Quote of the Month

When love and skill work together, expect a miracle. John Ruskin

Monday, September 15, 2014

An Expected Arrival

The empty hummingbird feeder sways in the brisk breezes, frequent flyers having left for the year.  Milkweed pods hang on slim stems ready to burst open.  Every morning fresh deer tracks pattern my gardens; hostas, ornamental cabbages, mums, hollyhocks, hydrangeas and phlox are their urban salad bar.   High and low temperatures for any given twenty-four hour period plunged by at least fifteen degrees last week; it looks like they are staying.  In eight days it will be official.

In eight days on September 23, 2014 the autumnal equinox will arrive.  It signals a significant shift in weather forecasts, animal patterns and habitat transformations paving the way for the coldest season of the year.  Winter Is Coming (A Paula Wiseman Book, Simon & Schuster Books for Young Readers) written by Tony Johnston with illustrations by Jim LaMarche is a remarkable ode to this resplendent interval.

It is a cold September day.
Fall is still here but ice
is in the air, I feel it.
Winter is coming.

A young girl walks through the archway entrance to her farm, heading toward the neighboring woods.  Ever so quietly she makes her way to a platform in a tree, carrying a backpack and sketchbook, ready to observe and record.  Still as a stone she listens and looks; a red fox seeks the last apple on a nearby branch.  Two bears, a mother and a cub, hunt for food nearby on another day.

Skunks, woodpeckers and rabbits search and work in preparation for winter in October.  The animals are getting ready; they know and understand.  Food is scare; nothing found is wasted.

The month of silence and silver descends.  A lynx at moonrise, scampering chipmunks, speckled fawns and a doe make an appearance on different days in November.  The stillness is shattered by honking geese; their familiar V gliding overhead.

There comes a time though when no creature comes to the special place in the forest.  The very air is filled with anticipation.  Could it be there are no more lessons to be learned among the hushed trees and fields?  Snowflakes fall on a young girl and a red fox.  Winter comes.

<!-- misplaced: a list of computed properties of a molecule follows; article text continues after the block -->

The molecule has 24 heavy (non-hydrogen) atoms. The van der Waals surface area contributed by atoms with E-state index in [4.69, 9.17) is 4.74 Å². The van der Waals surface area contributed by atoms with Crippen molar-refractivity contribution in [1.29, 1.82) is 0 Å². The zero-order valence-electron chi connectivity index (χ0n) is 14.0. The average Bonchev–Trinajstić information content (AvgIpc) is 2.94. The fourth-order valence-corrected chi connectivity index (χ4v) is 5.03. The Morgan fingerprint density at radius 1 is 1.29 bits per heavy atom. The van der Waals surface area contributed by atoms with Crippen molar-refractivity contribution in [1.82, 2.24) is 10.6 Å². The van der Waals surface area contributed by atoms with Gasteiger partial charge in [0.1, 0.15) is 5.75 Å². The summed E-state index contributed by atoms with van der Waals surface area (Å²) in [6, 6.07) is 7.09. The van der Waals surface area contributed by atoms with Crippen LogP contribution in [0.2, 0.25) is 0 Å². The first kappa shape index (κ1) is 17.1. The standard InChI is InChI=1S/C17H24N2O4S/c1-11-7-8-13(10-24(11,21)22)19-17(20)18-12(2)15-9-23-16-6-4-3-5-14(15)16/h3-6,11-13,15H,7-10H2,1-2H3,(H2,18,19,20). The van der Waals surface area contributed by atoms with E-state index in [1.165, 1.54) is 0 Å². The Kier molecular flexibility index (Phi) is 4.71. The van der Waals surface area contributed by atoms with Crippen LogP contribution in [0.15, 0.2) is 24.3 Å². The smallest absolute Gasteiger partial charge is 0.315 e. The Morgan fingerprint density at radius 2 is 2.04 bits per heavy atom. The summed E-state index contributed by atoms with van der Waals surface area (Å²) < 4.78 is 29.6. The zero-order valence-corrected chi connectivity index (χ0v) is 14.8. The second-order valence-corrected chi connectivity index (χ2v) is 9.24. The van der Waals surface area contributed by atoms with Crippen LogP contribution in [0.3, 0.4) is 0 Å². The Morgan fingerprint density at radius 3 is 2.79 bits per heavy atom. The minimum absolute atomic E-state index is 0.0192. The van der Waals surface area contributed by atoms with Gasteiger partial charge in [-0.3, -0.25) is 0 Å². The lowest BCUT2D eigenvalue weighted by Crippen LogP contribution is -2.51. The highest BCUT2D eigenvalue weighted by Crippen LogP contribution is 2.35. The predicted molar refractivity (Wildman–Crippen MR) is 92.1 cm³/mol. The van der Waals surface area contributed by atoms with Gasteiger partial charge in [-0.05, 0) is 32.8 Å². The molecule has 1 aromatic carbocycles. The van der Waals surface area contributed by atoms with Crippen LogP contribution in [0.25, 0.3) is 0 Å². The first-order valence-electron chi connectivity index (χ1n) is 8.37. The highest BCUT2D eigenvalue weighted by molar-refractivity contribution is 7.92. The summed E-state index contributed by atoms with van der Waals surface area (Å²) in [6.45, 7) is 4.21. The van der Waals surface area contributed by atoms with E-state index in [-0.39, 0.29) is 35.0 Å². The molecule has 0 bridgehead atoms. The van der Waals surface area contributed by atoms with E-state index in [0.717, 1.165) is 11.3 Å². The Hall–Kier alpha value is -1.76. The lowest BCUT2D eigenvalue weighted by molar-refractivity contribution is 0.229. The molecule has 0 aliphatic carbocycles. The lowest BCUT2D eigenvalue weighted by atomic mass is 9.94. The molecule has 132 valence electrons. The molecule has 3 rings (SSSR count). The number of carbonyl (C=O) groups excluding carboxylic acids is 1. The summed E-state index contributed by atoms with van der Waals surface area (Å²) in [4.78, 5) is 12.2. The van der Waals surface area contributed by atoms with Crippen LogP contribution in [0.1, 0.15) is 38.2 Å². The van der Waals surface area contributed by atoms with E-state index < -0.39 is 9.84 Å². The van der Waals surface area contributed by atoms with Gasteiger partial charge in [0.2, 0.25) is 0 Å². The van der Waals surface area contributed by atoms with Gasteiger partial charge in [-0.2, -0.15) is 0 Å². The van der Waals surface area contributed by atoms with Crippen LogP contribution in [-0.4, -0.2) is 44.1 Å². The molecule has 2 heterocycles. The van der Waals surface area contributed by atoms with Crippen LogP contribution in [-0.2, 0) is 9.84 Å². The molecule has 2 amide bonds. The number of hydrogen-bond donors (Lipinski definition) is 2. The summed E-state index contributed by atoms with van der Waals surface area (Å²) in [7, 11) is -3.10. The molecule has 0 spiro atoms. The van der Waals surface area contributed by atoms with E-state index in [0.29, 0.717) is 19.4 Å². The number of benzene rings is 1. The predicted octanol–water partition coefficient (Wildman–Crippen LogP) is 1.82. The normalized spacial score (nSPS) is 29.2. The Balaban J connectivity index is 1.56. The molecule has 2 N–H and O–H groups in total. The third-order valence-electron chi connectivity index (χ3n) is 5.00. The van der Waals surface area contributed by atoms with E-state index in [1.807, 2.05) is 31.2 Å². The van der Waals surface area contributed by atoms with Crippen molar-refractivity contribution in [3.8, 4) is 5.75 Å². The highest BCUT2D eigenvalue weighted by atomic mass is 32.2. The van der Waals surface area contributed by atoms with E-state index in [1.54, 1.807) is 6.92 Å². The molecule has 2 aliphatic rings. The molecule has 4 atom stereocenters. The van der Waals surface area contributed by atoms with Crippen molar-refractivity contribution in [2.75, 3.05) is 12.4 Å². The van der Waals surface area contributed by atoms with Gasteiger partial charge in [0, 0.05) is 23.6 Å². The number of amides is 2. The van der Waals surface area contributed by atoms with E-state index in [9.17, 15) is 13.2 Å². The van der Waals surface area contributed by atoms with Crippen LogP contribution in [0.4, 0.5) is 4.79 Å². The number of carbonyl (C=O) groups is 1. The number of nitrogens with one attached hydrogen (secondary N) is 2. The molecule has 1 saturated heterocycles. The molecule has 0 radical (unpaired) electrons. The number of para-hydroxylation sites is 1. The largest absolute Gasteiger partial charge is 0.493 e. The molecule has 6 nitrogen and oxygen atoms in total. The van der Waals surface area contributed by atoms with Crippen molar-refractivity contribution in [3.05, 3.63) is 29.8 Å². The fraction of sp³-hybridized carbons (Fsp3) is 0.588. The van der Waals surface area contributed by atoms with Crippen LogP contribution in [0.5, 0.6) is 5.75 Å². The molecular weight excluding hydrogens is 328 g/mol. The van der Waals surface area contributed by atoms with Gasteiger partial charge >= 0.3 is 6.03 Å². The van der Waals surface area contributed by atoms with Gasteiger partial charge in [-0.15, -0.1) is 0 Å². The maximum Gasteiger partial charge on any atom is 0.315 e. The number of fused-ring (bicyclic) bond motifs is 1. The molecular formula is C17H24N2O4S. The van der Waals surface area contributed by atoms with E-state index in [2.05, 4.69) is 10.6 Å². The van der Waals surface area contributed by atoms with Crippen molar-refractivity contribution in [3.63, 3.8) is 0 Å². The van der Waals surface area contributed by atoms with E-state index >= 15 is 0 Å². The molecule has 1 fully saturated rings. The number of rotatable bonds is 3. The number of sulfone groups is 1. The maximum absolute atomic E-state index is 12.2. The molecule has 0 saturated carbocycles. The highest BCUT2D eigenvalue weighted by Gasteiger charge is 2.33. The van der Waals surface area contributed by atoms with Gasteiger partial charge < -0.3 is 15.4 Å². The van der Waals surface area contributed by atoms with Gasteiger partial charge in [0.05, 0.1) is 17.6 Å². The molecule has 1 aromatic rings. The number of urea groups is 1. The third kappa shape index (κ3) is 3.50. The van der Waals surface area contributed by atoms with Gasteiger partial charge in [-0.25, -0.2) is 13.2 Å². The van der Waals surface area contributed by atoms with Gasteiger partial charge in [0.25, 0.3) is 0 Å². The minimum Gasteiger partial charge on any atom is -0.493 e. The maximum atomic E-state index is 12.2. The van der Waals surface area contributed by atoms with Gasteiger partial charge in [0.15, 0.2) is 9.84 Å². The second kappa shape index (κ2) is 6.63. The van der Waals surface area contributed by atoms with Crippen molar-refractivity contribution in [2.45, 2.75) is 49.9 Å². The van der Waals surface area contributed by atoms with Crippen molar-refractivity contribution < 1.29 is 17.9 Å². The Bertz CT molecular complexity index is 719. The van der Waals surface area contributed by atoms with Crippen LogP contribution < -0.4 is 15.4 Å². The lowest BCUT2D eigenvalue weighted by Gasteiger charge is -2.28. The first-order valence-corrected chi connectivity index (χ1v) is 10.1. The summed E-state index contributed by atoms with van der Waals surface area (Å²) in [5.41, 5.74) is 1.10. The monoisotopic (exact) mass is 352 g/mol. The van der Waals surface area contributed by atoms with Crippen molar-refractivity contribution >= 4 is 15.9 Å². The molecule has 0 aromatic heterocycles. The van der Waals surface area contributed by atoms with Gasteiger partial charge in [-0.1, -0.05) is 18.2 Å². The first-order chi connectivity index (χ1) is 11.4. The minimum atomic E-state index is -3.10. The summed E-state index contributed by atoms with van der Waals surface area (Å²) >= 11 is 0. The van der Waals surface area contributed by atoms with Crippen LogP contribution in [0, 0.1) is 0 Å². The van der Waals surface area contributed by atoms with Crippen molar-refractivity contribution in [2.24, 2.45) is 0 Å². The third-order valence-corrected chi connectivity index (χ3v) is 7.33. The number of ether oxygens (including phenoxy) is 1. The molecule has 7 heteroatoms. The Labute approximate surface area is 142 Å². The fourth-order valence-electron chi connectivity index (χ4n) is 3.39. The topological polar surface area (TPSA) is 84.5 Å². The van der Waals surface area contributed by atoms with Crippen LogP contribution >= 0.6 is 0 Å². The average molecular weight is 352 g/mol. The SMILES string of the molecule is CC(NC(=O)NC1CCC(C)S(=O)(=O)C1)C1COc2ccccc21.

As she calmly sits in the presence of nature's changing seasons a girl gives voice to her perceptions.  Her spoken words, given a timeless tempo by author Tony Johnston, are as gentle, quiet and patient as she and the world around her.  It's as if we are breathing with the same rhythm she is.  Repeated words,

winter is coming

add to the near silent symphony.  Interspersed among her musings are shared words of wisdom from her father and mother.  Her family is clearly in touch with nature.  Here is a portion of a passage.

I can smell them before I see them.
Not a bad smell; a real smell.
My father says
animals are true
to themselves.
Skunks are skunks.

When I opened the dusk jacket of this book, I held my breath.  Readers are warmly invited to experience everything the character enjoys with her senses.  Jim LaMarche brings us near to her as she stands next to the steps leading up to the platform in her tree.  The book case beneath is identical except for the color of winter and the author's and illustrator's names.  The silver is now bright white.  On the opening endpapers a pair of binoculars, several colored pencils, a writing pencil, a small hand-held pencil sharpener, blank paper and sketchbooks are displayed.  Filled with drawings of observed animals, paper and sketchbooks along with a single colored pencil, an eraser and a collected maple leaf are spread across the closing endpapers.

No space is wasted by Jim LaMarche; his illustrative story begins with the first page turn. Rendered in acrylics, colored pencils, and opaque inks on Arches watercolor paper all the pictures cover two pages, edge to edge.  Photographic details are softened through his use of medium.  His color palette, rich and luminous, golden yellow, rustic red, soft brown, deep green and complimentary blues and purples, is absolutely stunning.  Altered viewpoints create a rare realism; you could step into any one of the visuals.

One of my favorite illustrations is on the day no animals come.  LaMarche shows the girl seated on the platform, her back to us, looking into the woods.  She is wearing her purple scarf and hat with her rosy coat.  Her backpack is hanging on a broken tree branch.  The pair of binoculars, a thermos, two sketchbooks and several pencils are on either side of her.  The overall color is of a cold, misty morning near the end of autumn.  A few reddish leaves remain on the boughs; others have fallen to the forest floor and the platform.

Run, don't walk, to your nearest bookstore, to get your personal and a classroom copy of Winter Is Coming written by Tony Johnston with illustrations by Jim LaMarche.  It's an eloquent portrait of autumn moving into winter.  This title will certainly be placed on my Mock Caldecott list.

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